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  • Foe, Friend, or CriticNative Performers with Buff alo Bill’s Wild West Show and Discourses of Conquest and Friendship in Newspaper Reports
  • Linda Scarangella McNenly (bio)

Wild West shows, a form of spectacular exhibition that presented life on the frontier, thrived from the 1880s to the early 1900s. Typically a two-to three-hour extravaganza, a Wild West show performance included displays of horsemanship and marksmanship, western vignettes that depicted frontier life and the heroic deeds of cowboys and settlers, Indian-themed vignettes that presented their culture and customs (e.g., setting up a village and dancing), and the reenactment of famous battles, such as the Battle of the Little Bighorn, or, at the very least, a generic Indian attack on a settler’s cabin or an immigrant wagon train. This Wild West show formula remained basically the same through the decades; however, battle reenactments were added and removed based on popularity and current events. The success of these shows was due in part to claims of authenticity. Wild West shows purportedly presented actual events from real life on the frontier reenacted by genuine cowboys and Indians who were “on the scene.”1

It is not difficult to imagine how this form of spectacular exhibition became popular. In fact, according to Don Russell’s The Wild West, over one hundred Wild West shows were in existence from 1883 into the 1930s. Many were small-time operations of short duration, but a few persisted through the decades. The most well-known and perhaps most successful show was Buffalo Bill’s Wild West.2 Frontiersman, buffalo hunter, Pony Express rider, and army scout William F. “Baffalo Bill” Cody toured North America and Europe with his Wild West show from 1884 to 1913. An extensive literature exists on Baffalo Bill’s Wild West show specifically, examining Cody’s life, his show, the frontier myth, and the making and performance of American nationalism and identity.3 [End Page 143] This article departs from a focus on show entrepreneurs and the performances themselves to explore Native performers’ experiences and perceptions within the context of traveling with and performing for Baffalo Bill’s Wild West show.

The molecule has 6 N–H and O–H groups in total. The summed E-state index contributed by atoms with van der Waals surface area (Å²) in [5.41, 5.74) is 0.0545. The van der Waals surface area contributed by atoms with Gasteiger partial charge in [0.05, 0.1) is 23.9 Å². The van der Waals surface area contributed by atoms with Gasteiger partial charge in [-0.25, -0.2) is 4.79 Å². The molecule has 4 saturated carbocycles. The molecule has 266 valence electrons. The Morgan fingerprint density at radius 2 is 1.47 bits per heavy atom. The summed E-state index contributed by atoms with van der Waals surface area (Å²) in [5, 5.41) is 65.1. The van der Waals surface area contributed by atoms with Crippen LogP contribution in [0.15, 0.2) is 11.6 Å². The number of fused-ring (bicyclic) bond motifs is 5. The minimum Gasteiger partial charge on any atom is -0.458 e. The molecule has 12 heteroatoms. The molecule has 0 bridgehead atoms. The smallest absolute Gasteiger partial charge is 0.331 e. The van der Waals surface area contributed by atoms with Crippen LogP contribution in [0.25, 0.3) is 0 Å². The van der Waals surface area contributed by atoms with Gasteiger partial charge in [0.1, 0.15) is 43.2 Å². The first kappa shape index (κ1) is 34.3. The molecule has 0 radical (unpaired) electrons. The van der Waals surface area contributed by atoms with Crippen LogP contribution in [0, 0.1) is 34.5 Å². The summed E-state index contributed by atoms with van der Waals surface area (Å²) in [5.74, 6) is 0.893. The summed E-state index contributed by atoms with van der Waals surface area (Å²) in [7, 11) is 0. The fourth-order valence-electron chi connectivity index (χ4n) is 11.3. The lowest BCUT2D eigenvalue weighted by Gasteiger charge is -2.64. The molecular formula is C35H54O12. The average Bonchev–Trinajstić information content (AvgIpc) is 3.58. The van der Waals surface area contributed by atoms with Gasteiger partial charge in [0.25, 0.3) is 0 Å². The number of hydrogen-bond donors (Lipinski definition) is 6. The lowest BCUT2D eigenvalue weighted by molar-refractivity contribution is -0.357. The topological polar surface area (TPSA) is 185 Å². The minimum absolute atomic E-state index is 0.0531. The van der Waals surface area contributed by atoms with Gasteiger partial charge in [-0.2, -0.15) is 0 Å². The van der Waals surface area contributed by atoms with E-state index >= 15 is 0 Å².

Wild West shows highlighted frontier (i.e., white settler) life and included a variety of “cowboy” acts, but the stars of the show were the “Indians,” who drew in the crowds in the hundreds of thousands. Wild West shows consistently produced both romantic and stereotypical representations of Native peoples as exotic noble savages, although, as Paul Reddin shows in his book, Wild West Shows, people’s perception of “Plains Indians” changed through time. A considerable amount of scholarship, in particular the excellent historical studies by Vine Deloria Jr., Joy S. Kasson, Sam A. Maddra, L. G. Moses, and Louis S. Warren, has focused on deconstructing the Wild West show performances and critiquing the representation of Native peoples in these shows.4 However, the performances themselves were not the only sites of representation. The visual and print media, including newspaper reports, advertisements, photographs, postcards, show programs, and posters, also produced and perpetuated images of a noble savage or “savage Indian.” The visual and print media, which included Native performers’ comments, provides a site for the examination of representations and discourses of Native peoples and how Native performers may have contributed to and contested these discourses.

Based on archival research conducted at several depositories, this article investigates how newspaper reports pertaining to Native performers with Baffalo Bill’s Wild West produced and reinforced discourses of conquest, progress, and civilization. These reports, through their presentation of Native comments, images, tourist activities, and events, advanced what I am calling a “foe-to-friend” narrative, particularly in North America, as part of an evolving discourse about civilizing and assimilating Native peoples. However, these written histories contain contradictions and discrepancies, reflecting the different voices of history and the various perspectives of different actors.5 In fact, Native performers’ voices and perspectives have also been recorded by the press. Performers expressed their own views, which both supported and challenged prevailing foe-to-friend discourses produced in newspaper reports. The examination of Native performers’ statements demonstrates that while they spoke of peace and friendship, they also used...


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pp. 143-176
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